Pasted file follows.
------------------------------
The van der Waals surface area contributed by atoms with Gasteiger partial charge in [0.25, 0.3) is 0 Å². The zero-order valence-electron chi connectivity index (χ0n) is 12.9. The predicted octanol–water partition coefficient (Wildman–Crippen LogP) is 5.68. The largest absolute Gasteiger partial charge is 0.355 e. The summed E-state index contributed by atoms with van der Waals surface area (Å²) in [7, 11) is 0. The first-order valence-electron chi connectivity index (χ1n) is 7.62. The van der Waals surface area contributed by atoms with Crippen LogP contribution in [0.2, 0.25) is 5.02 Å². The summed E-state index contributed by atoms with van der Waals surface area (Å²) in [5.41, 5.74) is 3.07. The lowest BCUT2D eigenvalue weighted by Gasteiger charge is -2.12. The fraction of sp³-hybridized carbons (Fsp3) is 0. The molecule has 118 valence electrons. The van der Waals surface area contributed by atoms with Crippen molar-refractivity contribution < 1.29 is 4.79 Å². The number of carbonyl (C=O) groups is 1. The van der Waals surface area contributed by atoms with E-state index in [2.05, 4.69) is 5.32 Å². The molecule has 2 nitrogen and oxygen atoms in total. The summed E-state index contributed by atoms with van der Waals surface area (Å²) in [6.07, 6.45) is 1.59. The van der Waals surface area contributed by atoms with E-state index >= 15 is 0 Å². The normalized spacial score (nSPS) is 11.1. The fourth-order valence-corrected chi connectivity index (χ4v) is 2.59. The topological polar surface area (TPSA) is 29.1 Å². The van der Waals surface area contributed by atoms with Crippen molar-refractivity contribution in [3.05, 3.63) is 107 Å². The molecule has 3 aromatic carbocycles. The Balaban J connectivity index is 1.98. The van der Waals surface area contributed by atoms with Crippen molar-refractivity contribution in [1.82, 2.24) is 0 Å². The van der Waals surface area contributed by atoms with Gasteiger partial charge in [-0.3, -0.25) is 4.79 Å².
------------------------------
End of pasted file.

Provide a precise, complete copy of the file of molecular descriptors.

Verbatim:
The van der Waals surface area contributed by atoms with Gasteiger partial charge in [0.25, 0.3) is 0 Å². The zero-order valence-electron chi connectivity index (χ0n) is 12.9. The predicted octanol–water partition coefficient (Wildman–Crippen LogP) is 5.68. The largest absolute Gasteiger partial charge is 0.355 e. The summed E-state index contributed by atoms with van der Waals surface area (Å²) in [7, 11) is 0. The first-order valence-electron chi connectivity index (χ1n) is 7.62. The van der Waals surface area contributed by atoms with Crippen LogP contribution in [0.2, 0.25) is 5.02 Å². The summed E-state index contributed by atoms with van der Waals surface area (Å²) in [5.41, 5.74) is 3.07. The lowest BCUT2D eigenvalue weighted by Gasteiger charge is -2.12. The fraction of sp³-hybridized carbons (Fsp3) is 0. The molecule has 118 valence electrons. The van der Waals surface area contributed by atoms with Crippen molar-refractivity contribution < 1.29 is 4.79 Å². The number of carbonyl (C=O) groups is 1. The van der Waals surface area contributed by atoms with E-state index in [2.05, 4.69) is 5.32 Å². The molecule has 2 nitrogen and oxygen atoms in total. The summed E-state index contributed by atoms with van der Waals surface area (Å²) in [6.07, 6.45) is 1.59. The van der Waals surface area contributed by atoms with E-state index >= 15 is 0 Å². The normalized spacial score (nSPS) is 11.1. The fourth-order valence-corrected chi connectivity index (χ4v) is 2.59. The topological polar surface area (TPSA) is 29.1 Å². The van der Waals surface area contributed by atoms with Crippen molar-refractivity contribution in [3.05, 3.63) is 107 Å². The molecule has 3 aromatic carbocycles. The Balaban J connectivity index is 1.98. The van der Waals surface area contributed by atoms with Crippen molar-refractivity contribution in [1.82, 2.24) is 0 Å². The van der Waals surface area contributed by atoms with Gasteiger partial charge in [-0.3, -0.25) is 4.79 Å².